The Potential Health Risks of 3D Printing at Home

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Since the early 2000s, when the RepRap movement took off, 3D printing has gained commercial success worldwide. Though a big chunk of the market is allocated to industrial additive marketing, more affordable desktop 3D printers made for hobbyists have also seen a surge in popularity, particularly during the COVID-19 pandemic. According to Grand View Research, the global desktop 3D printing market size was estimated to be worth $3.96B in 2022. It’s projected to rapidly grow further in upcoming years, especially in countries like China where affordable 3D printer manufacturers with solutions designed for home users are abundant. But is it safe for users to be 3D printing at home? Researchers at Dublin City University have expressed some reservations.

The reservations stem from a recent study titled “Characterization of Volatile and Particulate Emissions from Desktop 3D Printers” authored by Melissa Finnegan, Collen Lee Thach, Shirin Khaki, Emma Markey, David J. O’Conner, Alan F. Smeaton, and Aoife Morrin. The researchers were investigating indoor air pollution and emissions released indoors, considering the significant amount of time individuals spend in their homes. Part of the study involved investigating the emissions that consumer devices such as 3D printers release into our living spaces.

Exploring the Impact of 3D Printing on User Health

The researchers decided to investigate the emissions of volatile organic compounds (VOCs) and particulates during 3D printing, due to rising health and safety concerns in recent years. Notably, their focus was on the safety of 3D printing PLA and ABS filaments, meaning their study was limited to FDM 3D printers. The researchers used gas chromatography-mass spectrometry (GC-MS) to profile VOC emissions and attached a particle analyzer (WIBS) to the printer to quantify and measure the particulate emissions.

As per the abstract of the study, the research confirmed that “3D printing processes release a wide range of VOCs, including straight and branched alkanes, benzenes, and aldehydes. Emission profiles depend on the type of filament and also significantly on the brand of filament. The size, shape, and fluorescent characteristics of particle emissions were characterized for PLA-based printing emissions and were found to vary with the filament employed.”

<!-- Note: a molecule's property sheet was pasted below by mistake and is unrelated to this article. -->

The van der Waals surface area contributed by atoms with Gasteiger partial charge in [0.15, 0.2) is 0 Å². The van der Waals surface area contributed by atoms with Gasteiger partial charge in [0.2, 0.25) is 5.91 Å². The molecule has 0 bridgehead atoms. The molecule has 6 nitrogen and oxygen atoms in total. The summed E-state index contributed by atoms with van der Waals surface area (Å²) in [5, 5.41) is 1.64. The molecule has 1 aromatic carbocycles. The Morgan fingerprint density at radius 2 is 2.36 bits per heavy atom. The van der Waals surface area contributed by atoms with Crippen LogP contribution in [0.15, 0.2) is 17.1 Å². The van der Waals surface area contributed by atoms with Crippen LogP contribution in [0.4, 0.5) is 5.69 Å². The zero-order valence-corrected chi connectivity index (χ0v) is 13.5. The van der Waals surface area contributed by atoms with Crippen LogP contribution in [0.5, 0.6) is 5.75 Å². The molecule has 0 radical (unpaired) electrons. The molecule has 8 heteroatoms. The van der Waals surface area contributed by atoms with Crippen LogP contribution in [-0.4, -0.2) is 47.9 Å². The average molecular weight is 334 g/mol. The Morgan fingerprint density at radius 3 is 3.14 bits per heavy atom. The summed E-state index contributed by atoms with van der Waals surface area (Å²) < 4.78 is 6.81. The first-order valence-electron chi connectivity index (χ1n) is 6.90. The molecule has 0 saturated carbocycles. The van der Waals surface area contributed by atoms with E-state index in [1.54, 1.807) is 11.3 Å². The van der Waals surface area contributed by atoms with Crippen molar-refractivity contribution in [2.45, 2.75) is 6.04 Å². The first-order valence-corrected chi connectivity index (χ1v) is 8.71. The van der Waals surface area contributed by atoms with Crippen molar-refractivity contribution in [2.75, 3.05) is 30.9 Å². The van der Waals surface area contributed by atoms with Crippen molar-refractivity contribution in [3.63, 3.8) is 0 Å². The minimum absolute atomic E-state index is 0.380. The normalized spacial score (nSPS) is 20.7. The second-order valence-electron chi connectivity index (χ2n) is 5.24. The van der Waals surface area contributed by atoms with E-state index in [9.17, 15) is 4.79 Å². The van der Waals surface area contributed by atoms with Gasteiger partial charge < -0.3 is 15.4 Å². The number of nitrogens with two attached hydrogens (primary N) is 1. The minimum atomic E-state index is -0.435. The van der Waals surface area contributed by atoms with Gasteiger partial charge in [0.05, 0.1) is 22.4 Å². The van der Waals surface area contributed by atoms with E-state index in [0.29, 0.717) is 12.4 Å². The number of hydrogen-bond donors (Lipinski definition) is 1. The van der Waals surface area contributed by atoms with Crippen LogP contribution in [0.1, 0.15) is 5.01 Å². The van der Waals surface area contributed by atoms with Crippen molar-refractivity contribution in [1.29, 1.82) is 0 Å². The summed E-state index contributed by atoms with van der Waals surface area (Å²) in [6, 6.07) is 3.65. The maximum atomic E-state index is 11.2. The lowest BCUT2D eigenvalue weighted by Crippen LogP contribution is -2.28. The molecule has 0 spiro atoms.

The researchers concluded that safety measures, like improved ventilation and careful selection of filament brand, are necessary in all 3D printing environments. Though these findings are applicable to all 3D printers, industrial or otherwise, Dr. Morrin highlighted the difference with cheaper, home-use 3D printers. He noted, “In an industrial setting, there will be enclosures, ventilators in the room, and the emissions will be monitored. However, when we bring these printers, that cost around €200, into homes, they come without enclosure, ventilation, and are usually operated in less ventilated environments. Usually, the best ventilation available in such settings is a window, which may or may not be open.”

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However, it needs to be highlighted that the researchers are not intending to discourage anyone from 3D printing. Rather, they are advocating for increased awareness, particularly among beginners who are using inexpensive printers that may lack advanced safety features like an enclosure or in-built ventilation system. In a recent conversation with the Irish Independent, Dr. Morrin pointed out that simple actions like opening a window or wearing a mask can protect against potentially harmful 3D printer emissions at home.

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